Reviewed by Md Sohel Mondal
Almost all stories from history, with an interconnected sequence which always have palpable impacts on world affairs, originally emanated from the World Centre demeaningly known as the Middle East. With this distinctive projection, the new accord of world history shortly titled Destiny Disrupted by Afghan author Tamim Ansary calls upon readers with an eagle-eye to look into the past pages and consequential future events.
It starts with a criticism of historiography which like other disciplines has been gripped by Eurocentric narrative though the historical milieu of distant geography becomes hardly ever befitting. Arguably, the method of measuring history might be more flexible and more specific.
So, the author of West of Kabul, East of New York practically introduced suitably adaptable tunnel between the two directions i.e. Middle World where Ansary counts ten corresponding stages starting with Birth, going through ups-downs and culminating in Reaction. Unlike the Marxist sociological speculation of future stage the author has not bothered about it, rather he negated the historical mistake of Fukuyama’s end of history with beginning anew.
The book alongside gives insightful analysis based on specific events enumerating their diverse causes and consequences in a comprehensive description; not interwoven with the confusing burden of information like jingling dates and names. For instance, the idea of nationalism sparked by German Johann Herder in the stateless Europe of late eighteenth century left shocking gravity across the globe even segmenting the vast Ottoman Empire into ruins and engrossed in ceaseless conflicts. A reader of mere Islamic history will be forced to think of its appalling role in shaping a new world of today’s time. What a surprise that two tragic world wars, Jews migration, Palestinian catastrophe, civil wars, modern days’ inter-border disputes and stuff in some way can be attached to the inception of that idea!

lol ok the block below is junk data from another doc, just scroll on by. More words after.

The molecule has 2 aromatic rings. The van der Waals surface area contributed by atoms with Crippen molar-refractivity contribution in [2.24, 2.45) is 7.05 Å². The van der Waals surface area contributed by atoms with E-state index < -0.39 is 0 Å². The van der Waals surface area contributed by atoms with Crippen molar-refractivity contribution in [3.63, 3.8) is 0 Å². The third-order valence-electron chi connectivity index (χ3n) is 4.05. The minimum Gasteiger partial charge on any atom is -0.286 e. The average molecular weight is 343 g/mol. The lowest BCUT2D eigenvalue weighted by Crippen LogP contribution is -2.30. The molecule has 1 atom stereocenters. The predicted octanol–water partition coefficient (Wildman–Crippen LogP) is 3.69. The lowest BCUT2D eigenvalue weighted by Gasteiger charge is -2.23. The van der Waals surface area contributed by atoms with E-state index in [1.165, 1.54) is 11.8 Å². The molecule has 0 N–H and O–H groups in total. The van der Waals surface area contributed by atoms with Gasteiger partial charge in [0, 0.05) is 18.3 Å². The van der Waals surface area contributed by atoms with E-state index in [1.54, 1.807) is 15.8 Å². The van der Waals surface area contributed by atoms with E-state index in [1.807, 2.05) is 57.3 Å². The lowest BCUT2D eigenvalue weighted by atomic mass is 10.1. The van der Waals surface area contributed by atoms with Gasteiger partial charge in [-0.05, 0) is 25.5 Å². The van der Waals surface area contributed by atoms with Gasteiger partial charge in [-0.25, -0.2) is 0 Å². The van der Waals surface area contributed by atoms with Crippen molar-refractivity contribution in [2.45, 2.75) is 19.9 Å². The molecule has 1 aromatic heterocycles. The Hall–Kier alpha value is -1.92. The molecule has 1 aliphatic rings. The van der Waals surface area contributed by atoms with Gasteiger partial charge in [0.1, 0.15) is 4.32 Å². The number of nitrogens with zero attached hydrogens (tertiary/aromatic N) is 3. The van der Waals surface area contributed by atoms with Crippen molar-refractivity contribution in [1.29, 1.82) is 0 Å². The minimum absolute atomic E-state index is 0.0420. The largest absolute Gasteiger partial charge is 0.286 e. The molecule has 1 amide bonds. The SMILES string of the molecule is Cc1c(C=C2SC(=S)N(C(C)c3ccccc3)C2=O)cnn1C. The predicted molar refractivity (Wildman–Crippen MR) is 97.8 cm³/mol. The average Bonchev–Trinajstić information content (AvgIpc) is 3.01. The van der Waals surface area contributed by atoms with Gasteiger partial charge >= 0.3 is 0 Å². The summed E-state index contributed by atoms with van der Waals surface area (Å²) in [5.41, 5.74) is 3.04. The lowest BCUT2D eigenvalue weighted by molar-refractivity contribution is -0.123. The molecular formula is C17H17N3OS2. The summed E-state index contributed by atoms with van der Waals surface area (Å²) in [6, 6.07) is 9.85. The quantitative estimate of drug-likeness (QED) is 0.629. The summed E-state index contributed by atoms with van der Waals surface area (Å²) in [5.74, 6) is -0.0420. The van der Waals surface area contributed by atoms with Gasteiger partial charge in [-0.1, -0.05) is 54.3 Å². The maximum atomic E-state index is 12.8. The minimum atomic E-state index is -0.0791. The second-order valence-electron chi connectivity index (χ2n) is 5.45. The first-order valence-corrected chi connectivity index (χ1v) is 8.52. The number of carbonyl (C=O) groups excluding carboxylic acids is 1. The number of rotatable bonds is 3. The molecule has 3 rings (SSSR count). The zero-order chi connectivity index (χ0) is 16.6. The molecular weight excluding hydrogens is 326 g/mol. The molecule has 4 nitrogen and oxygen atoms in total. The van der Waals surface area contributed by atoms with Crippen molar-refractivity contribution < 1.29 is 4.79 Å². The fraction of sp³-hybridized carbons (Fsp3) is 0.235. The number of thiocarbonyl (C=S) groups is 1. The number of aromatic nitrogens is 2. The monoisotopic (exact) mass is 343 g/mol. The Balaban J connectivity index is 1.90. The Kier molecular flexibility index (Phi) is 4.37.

Any idea that contradicts the reality has been repeatedly refuted by different empirical arguments. The author has stressed the intellectually developed thesis like Huntington’s Clash of Civilizations and entrenched the cultural edifice of the middle world. However, it’s still debatable that really Western functionaries acting in Arab palaces had no intention other than economic professionalism.
Another important attraction of history-telling innovatively applied by the author is that he has fairly tried to give a succinct portrayal of events simultaneously happening in different parts of the world. To take another example, here is a seventeenth century world view: Ottoman in Middle East, Northern Africa and Eastern Europe, Safavid in Central Asia and Mughal in South Asia were three major powers of the world. Meanwhile in Europe, the desperate situations after crusades led them to explore new opportunities for survival or trade purposes which Muslims had already discovered. Sometimes, the author has given mind-blowing comparisons between figures/events/places of both world parts like Wiclyffe of Europe and proto-Sufi Hallaj of Arab, Ottoman’s adoption of Constitutional Monarchy as the French Revolution, etc.
Properly balanced between East and West and deftly incorporated their concurrences, the book recounts a history of the world through Islamic eyes with lucid narration and precise evaluation. In addition, a reader with crude pre-knowledge of past events would perceive a subtle savour of it. Finally, it makes readers by story-telling historical conjunctions a general historian of all developments.